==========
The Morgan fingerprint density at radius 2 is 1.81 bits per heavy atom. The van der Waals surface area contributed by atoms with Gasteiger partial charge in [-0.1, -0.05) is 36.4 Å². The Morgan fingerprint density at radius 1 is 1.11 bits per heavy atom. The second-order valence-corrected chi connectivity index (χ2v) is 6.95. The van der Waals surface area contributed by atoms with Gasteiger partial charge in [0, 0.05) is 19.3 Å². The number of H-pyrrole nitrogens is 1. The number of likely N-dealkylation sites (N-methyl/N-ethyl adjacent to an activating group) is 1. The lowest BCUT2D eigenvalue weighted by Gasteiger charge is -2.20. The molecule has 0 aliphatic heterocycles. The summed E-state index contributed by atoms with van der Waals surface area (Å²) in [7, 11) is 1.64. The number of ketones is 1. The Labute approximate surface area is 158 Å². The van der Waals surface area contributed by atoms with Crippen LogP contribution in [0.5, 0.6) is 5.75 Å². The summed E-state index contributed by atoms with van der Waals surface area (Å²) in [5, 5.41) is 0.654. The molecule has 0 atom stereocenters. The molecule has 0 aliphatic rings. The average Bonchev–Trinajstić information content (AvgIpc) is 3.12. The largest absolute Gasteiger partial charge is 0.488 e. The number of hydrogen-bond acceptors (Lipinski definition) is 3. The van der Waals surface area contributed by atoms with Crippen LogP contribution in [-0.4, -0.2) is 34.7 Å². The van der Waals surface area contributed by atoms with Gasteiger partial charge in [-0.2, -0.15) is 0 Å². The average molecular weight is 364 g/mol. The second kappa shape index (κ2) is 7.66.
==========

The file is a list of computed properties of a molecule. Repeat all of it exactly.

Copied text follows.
The Morgan fingerprint density at radius 2 is 1.81 bits per heavy atom. The van der Waals surface area contributed by atoms with Gasteiger partial charge in [-0.1, -0.05) is 36.4 Å². The Morgan fingerprint density at radius 1 is 1.11 bits per heavy atom. The second-order valence-corrected chi connectivity index (χ2v) is 6.95. The van der Waals surface area contributed by atoms with Gasteiger partial charge in [0, 0.05) is 19.3 Å². The number of H-pyrrole nitrogens is 1. The number of likely N-dealkylation sites (N-methyl/N-ethyl adjacent to an activating group) is 1. The lowest BCUT2D eigenvalue weighted by Gasteiger charge is -2.20. The molecule has 0 aliphatic heterocycles. The summed E-state index contributed by atoms with van der Waals surface area (Å²) in [7, 11) is 1.64. The number of ketones is 1. The Labute approximate surface area is 158 Å². The van der Waals surface area contributed by atoms with Crippen LogP contribution in [0.5, 0.6) is 5.75 Å². The summed E-state index contributed by atoms with van der Waals surface area (Å²) in [5, 5.41) is 0.654. The molecule has 0 atom stereocenters. The molecule has 0 aliphatic rings. The average Bonchev–Trinajstić information content (AvgIpc) is 3.12. The largest absolute Gasteiger partial charge is 0.488 e. The number of hydrogen-bond acceptors (Lipinski definition) is 3. The van der Waals surface area contributed by atoms with Crippen LogP contribution in [-0.4, -0.2) is 34.7 Å². The van der Waals surface area contributed by atoms with Gasteiger partial charge in [-0.2, -0.15) is 0 Å². The average molecular weight is 364 g/mol. The second kappa shape index (κ2) is 7.66.